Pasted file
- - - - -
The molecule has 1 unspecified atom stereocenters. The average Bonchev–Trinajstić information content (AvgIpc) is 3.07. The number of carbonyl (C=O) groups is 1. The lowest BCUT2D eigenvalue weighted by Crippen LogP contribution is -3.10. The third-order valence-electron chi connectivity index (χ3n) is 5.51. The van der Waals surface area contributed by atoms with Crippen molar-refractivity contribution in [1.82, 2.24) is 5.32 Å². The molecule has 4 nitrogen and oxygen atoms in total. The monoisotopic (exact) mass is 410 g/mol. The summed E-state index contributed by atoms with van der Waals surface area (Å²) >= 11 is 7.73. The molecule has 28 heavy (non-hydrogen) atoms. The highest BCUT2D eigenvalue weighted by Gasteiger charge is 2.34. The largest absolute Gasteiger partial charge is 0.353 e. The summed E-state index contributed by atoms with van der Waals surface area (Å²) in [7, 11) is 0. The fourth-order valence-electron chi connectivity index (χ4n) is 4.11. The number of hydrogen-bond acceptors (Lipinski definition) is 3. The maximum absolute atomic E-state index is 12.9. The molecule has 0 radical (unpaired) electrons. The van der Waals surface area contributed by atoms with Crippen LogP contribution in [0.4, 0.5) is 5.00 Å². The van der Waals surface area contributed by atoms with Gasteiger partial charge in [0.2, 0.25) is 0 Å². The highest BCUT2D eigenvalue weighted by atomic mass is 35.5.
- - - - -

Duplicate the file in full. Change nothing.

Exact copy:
The molecule has 1 unspecified atom stereocenters. The average Bonchev–Trinajstić information content (AvgIpc) is 3.07. The number of carbonyl (C=O) groups is 1. The lowest BCUT2D eigenvalue weighted by Crippen LogP contribution is -3.10. The third-order valence-electron chi connectivity index (χ3n) is 5.51. The van der Waals surface area contributed by atoms with Crippen molar-refractivity contribution in [1.82, 2.24) is 5.32 Å². The molecule has 4 nitrogen and oxygen atoms in total. The monoisotopic (exact) mass is 410 g/mol. The summed E-state index contributed by atoms with van der Waals surface area (Å²) >= 11 is 7.73. The molecule has 28 heavy (non-hydrogen) atoms. The highest BCUT2D eigenvalue weighted by Gasteiger charge is 2.34. The largest absolute Gasteiger partial charge is 0.353 e. The summed E-state index contributed by atoms with van der Waals surface area (Å²) in [7, 11) is 0. The fourth-order valence-electron chi connectivity index (χ4n) is 4.11. The number of hydrogen-bond acceptors (Lipinski definition) is 3. The maximum absolute atomic E-state index is 12.9. The molecule has 0 radical (unpaired) electrons. The van der Waals surface area contributed by atoms with Crippen LogP contribution in [0.4, 0.5) is 5.00 Å². The van der Waals surface area contributed by atoms with Gasteiger partial charge in [0.2, 0.25) is 0 Å². The highest BCUT2D eigenvalue weighted by atomic mass is 35.5.